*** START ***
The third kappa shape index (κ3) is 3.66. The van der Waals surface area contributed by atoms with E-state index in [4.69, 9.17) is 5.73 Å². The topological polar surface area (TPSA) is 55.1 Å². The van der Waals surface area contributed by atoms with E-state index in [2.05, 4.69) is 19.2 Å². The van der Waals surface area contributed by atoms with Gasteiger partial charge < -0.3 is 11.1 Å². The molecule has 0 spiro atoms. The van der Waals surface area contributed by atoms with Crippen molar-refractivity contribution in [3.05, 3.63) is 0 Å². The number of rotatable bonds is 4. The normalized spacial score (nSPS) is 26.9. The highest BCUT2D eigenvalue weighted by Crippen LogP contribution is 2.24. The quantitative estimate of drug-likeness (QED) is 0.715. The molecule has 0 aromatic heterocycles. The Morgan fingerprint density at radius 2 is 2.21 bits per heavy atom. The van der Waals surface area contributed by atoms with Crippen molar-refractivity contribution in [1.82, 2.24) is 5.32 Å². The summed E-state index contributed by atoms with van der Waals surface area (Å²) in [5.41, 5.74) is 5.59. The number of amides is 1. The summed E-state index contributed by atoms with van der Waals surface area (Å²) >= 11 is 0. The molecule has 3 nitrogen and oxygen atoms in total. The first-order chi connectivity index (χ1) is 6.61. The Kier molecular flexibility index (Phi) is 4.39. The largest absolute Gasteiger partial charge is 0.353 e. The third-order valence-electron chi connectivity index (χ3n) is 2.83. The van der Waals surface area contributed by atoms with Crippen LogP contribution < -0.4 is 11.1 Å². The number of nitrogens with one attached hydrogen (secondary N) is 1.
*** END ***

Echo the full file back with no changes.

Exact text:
The third kappa shape index (κ3) is 3.66. The van der Waals surface area contributed by atoms with E-state index in [4.69, 9.17) is 5.73 Å². The topological polar surface area (TPSA) is 55.1 Å². The van der Waals surface area contributed by atoms with E-state index in [2.05, 4.69) is 19.2 Å². The van der Waals surface area contributed by atoms with Gasteiger partial charge < -0.3 is 11.1 Å². The molecule has 0 spiro atoms. The van der Waals surface area contributed by atoms with Crippen molar-refractivity contribution in [3.05, 3.63) is 0 Å². The number of rotatable bonds is 4. The normalized spacial score (nSPS) is 26.9. The highest BCUT2D eigenvalue weighted by Crippen LogP contribution is 2.24. The quantitative estimate of drug-likeness (QED) is 0.715. The molecule has 0 aromatic heterocycles. The Morgan fingerprint density at radius 2 is 2.21 bits per heavy atom. The van der Waals surface area contributed by atoms with Crippen molar-refractivity contribution in [1.82, 2.24) is 5.32 Å². The summed E-state index contributed by atoms with van der Waals surface area (Å²) in [5.41, 5.74) is 5.59. The number of amides is 1. The summed E-state index contributed by atoms with van der Waals surface area (Å²) >= 11 is 0. The molecule has 3 nitrogen and oxygen atoms in total. The first-order chi connectivity index (χ1) is 6.61. The Kier molecular flexibility index (Phi) is 4.39. The largest absolute Gasteiger partial charge is 0.353 e. The third-order valence-electron chi connectivity index (χ3n) is 2.83. The van der Waals surface area contributed by atoms with Crippen LogP contribution < -0.4 is 11.1 Å². The number of nitrogens with one attached hydrogen (secondary N) is 1.